A change of guard at the Reserve Bank of India

It’s time for change in the way that the Reserve Bank of India will set monetary policy and we’ll get a sense of how that’ll pan out starting this Tuesday, 5th of October. Breaking from hallowed tradition, the central bank shall now discuss and set monetary policy measures within the confines of a new Monetary Policy Committee (MPC). The MPC is to comprise 6 members, 3 from the bank and 3 nominees of the government. There is indeed a lot of excitement that this change has brought in its wake. I’ll not be surprised if we have all variety of economists and writers talking about the Hawks and Doves in this MPC. The government nominees are bound to be tracked closely and most of what we shall see in the papers on Wednesday will concern them. I bet there are sources already searching around for psych evaluations and shrink notes. My dream of owning a drone, the size of a fly,  that can sneak in innocuously along with the ‘chai and biscuits’ forming regular fare at the Bank’s meetings is clearly tormenting me. Holy cow! The imagination does run wild these days. Coming back to the point, it’s not easy to figure out the dynamic within a group, especially this one that has no shortage of eminence. But surely, one can expect the group to toe a consistent line in its first session at least. Based on precedent, I think the MPC will reflect a dovish stance and reinforce commitment to an accommodative policy. I’d place my bets on the new RBI governor and chairman of the MPC, Urijit Patel, leading the charge and not bucking the trend. As the American inventor and entrepreneur, Charles.F.Kettering remarked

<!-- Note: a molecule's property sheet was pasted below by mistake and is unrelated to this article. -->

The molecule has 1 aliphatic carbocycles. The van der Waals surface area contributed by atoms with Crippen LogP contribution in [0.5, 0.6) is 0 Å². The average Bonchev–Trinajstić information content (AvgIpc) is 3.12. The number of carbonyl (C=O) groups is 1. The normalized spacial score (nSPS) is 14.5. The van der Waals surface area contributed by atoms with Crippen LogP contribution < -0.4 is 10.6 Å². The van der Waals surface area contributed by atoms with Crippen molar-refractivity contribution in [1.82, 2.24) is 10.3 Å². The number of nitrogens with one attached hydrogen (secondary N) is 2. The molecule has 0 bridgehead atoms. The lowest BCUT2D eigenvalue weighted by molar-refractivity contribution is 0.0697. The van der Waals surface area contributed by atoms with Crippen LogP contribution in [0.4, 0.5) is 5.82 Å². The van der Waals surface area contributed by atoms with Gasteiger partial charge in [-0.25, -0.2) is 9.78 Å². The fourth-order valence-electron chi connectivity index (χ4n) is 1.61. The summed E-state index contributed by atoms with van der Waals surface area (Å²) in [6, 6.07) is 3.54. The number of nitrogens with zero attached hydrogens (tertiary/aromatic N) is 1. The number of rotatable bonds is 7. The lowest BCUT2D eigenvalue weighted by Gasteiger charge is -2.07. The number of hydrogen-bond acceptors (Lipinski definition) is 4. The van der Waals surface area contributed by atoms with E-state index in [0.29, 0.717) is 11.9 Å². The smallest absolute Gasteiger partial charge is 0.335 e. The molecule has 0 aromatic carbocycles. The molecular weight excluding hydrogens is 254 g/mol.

“People are very open-minded about new things, as long as they’re exactly like the old ones.”

Back in April, when the RBI reduced the benchmark Repo rate by 25 bps (Repo rate is the rate at which individual banks borrow short term from the central bank against government securities), bond markets gave it the cold shoulder. Markets had expected a larger rate cut of 50 bps for one. Cut to the present, the markets would surely want a further rate cut of 25 bps with a further 25 bps in December. The question is “Will RBI appease markets?” Let’s do a quick review of options at hand.

The strongest support for a rate hike in October is the recent windfall from lower Inflation numbers. After 4 successive quarters of rising Inflation, the consumer Inflation number for August turned in a benign 5.05%. As late as July, it stood at over 6%. We’ve had a good monsoon in most parts of the country this year and going by high-frequency food price data, the dip in prices, especially for pulses is significant and sustainable. It’s worth noting that the RBI now follows the Inflation targeting approach. The monetary policy framework between the centre and RBI sets an upper limit of 6% and floor of 2% for consumer Inflation in the period up to 31st March 2021. The data on Inflation should therefore be an encouragement. I agree as well but the MPC will be data dependent. In my view, there’s an 80% probability that the MPC will want future data to be consistent with the recent trend before confidently approving a rate cut purely on inflation data.